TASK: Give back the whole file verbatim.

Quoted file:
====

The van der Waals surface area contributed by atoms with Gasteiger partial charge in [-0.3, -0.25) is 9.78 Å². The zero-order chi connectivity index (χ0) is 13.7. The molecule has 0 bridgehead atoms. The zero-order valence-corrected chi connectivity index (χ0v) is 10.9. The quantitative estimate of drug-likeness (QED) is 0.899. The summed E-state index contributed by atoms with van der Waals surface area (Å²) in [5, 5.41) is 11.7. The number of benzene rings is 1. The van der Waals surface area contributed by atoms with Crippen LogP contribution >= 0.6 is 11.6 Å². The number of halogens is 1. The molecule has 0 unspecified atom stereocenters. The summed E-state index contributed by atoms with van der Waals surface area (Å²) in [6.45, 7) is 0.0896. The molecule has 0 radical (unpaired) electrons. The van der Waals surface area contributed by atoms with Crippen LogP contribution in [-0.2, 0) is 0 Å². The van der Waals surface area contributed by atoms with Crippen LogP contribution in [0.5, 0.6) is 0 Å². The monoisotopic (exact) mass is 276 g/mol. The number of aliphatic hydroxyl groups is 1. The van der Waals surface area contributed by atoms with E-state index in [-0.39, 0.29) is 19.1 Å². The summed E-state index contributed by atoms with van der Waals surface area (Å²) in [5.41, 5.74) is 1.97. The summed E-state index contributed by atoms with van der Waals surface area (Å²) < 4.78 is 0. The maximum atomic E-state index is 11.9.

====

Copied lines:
The van der Waals surface area contributed by atoms with Gasteiger partial charge in [-0.3, -0.25) is 9.78 Å². The zero-order chi connectivity index (χ0) is 13.7. The molecule has 0 bridgehead atoms. The zero-order valence-corrected chi connectivity index (χ0v) is 10.9. The quantitative estimate of drug-likeness (QED) is 0.899. The summed E-state index contributed by atoms with van der Waals surface area (Å²) in [5, 5.41) is 11.7. The number of benzene rings is 1. The van der Waals surface area contributed by atoms with Crippen LogP contribution >= 0.6 is 11.6 Å². The number of halogens is 1. The molecule has 0 unspecified atom stereocenters. The summed E-state index contributed by atoms with van der Waals surface area (Å²) in [6.45, 7) is 0.0896. The molecule has 0 radical (unpaired) electrons. The van der Waals surface area contributed by atoms with Crippen LogP contribution in [-0.2, 0) is 0 Å². The van der Waals surface area contributed by atoms with Crippen LogP contribution in [0.5, 0.6) is 0 Å². The monoisotopic (exact) mass is 276 g/mol. The number of aliphatic hydroxyl groups is 1. The van der Waals surface area contributed by atoms with E-state index in [-0.39, 0.29) is 19.1 Å². The summed E-state index contributed by atoms with van der Waals surface area (Å²) in [5.41, 5.74) is 1.97. The summed E-state index contributed by atoms with van der Waals surface area (Å²) < 4.78 is 0. The maximum atomic E-state index is 11.9.